OTTAWA — The first sign that common ground on controversial changes to First Nations education would be hard to find came early Tuesday when chiefs at a special meeting couldn’t even agree on an agenda for the day.
The aboriginal community is so split over the Harper government’s education bill that something seemingly as innocuous as the schedule became a sticking point.
The chiefs eventually opted to discuss First Nations education before deciding how to choose a new leader to replace Shawn Atleo, who quit this month as national chief of the Assembly of First Nations.
But the brief impasse spoke to the significant obstacle facing both the assembly and the governing Conservatives: getting hundreds of aboriginal communities in Canada to agree on an issue as deeply personal as how their children are educated.
Quebec and Labrador Regional Chief Ghislain Picard, who has been the assembly’s spokesman since Atleo resigned, urged the aboriginal leaders gathered in at a downtown Ottawa hotel to take a unified stance, one way or another.
“The facts are that we have a bill before the House, which has been shelved by the minister … so that’s where I feel we need to find a way to come together,” Picard said.
Bill Erasmus, the Dene National Chief and AFN’s regional chief for the Northwest Territories, said it’s not fair to ask the country’s hundreds of First Nations to all agree on such a major issue.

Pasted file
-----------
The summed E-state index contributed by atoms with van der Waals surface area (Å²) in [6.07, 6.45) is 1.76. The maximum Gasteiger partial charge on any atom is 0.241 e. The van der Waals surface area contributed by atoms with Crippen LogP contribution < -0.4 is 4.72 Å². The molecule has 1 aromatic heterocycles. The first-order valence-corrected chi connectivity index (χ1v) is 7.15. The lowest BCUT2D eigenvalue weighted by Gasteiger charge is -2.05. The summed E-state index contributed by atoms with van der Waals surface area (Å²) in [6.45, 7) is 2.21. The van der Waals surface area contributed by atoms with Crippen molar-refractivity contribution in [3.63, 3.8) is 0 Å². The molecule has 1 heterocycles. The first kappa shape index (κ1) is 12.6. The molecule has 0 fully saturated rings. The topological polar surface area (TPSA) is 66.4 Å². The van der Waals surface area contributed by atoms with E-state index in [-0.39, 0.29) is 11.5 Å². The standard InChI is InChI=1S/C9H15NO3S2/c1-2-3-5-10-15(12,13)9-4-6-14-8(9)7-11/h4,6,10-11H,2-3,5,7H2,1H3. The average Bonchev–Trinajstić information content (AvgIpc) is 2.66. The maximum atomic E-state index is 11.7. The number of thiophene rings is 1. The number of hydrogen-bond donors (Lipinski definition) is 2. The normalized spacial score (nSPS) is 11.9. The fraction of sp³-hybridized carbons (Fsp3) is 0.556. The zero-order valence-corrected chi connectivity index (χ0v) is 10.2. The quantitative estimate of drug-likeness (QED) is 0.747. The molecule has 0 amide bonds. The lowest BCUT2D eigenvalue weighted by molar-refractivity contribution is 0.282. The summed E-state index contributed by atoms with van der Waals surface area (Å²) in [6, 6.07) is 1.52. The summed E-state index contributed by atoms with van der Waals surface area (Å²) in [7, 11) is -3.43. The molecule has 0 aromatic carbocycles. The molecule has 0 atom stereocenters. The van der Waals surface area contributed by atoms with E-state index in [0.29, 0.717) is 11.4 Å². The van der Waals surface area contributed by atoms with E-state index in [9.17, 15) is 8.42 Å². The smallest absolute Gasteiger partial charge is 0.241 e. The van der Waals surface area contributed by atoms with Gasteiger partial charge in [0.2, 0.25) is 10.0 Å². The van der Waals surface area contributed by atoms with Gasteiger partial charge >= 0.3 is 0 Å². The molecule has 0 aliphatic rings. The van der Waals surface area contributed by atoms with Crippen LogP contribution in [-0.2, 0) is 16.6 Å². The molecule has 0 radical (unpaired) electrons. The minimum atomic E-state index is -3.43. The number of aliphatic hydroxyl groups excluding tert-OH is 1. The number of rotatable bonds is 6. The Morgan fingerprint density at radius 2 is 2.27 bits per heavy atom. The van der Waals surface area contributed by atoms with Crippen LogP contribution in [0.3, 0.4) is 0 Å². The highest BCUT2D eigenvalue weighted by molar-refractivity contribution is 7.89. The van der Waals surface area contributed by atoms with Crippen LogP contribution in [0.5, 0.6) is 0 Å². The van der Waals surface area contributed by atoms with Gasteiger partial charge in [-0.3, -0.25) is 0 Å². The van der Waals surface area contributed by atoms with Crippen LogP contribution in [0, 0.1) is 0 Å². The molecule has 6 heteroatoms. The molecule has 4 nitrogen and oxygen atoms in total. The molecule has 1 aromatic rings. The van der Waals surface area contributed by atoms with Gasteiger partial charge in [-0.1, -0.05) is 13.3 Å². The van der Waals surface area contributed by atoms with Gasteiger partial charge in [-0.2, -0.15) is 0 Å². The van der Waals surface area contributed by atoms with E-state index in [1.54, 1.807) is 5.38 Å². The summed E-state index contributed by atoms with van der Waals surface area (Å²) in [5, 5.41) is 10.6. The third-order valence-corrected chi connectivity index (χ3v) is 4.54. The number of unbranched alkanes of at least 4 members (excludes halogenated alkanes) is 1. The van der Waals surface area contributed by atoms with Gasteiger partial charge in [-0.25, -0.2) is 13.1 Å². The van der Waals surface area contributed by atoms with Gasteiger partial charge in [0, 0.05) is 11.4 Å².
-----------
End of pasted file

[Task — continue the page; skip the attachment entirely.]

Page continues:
“It’s the dilemma that Canada has to understand,” he said.
“First of all, if you asked all of the mayors in Canada to come to consensus, would you expect them to? That’s what we need to ask: why wouldn’t you expect them, but you expect us to?”
By mid-day, a move was underway to overhaul a resolution the AFN executive drafted before the meeting that calls for First Nations to “co-develop” education reforms with the Conservative government.
Shortly before noon, the chiefs voted to break away into regional groups and meet behind closed doors to talk about the draft resolution.
Most of the people who took turns speaking at microphones around the room said they wanted to scrap the education bill.
“I don’t want to engage with this government about the five conditions any longer,” said Grand Chief Gordon Peters.
“We talked about co-development from way back. There has never been any co-development that I’m aware of … but as far as we’re concerned there has been no relationship, no development, no co-development that has ever taken place with respect to any of this work.”
But Aboriginal Affairs Minister Bernard Valcourt has defended the bill, saying it meets the five conditions outlined by the AFN and chiefs during a meeting in December and received the support of the assembly.
The chief’s assembly was scheduled to continue Tuesday afternoon.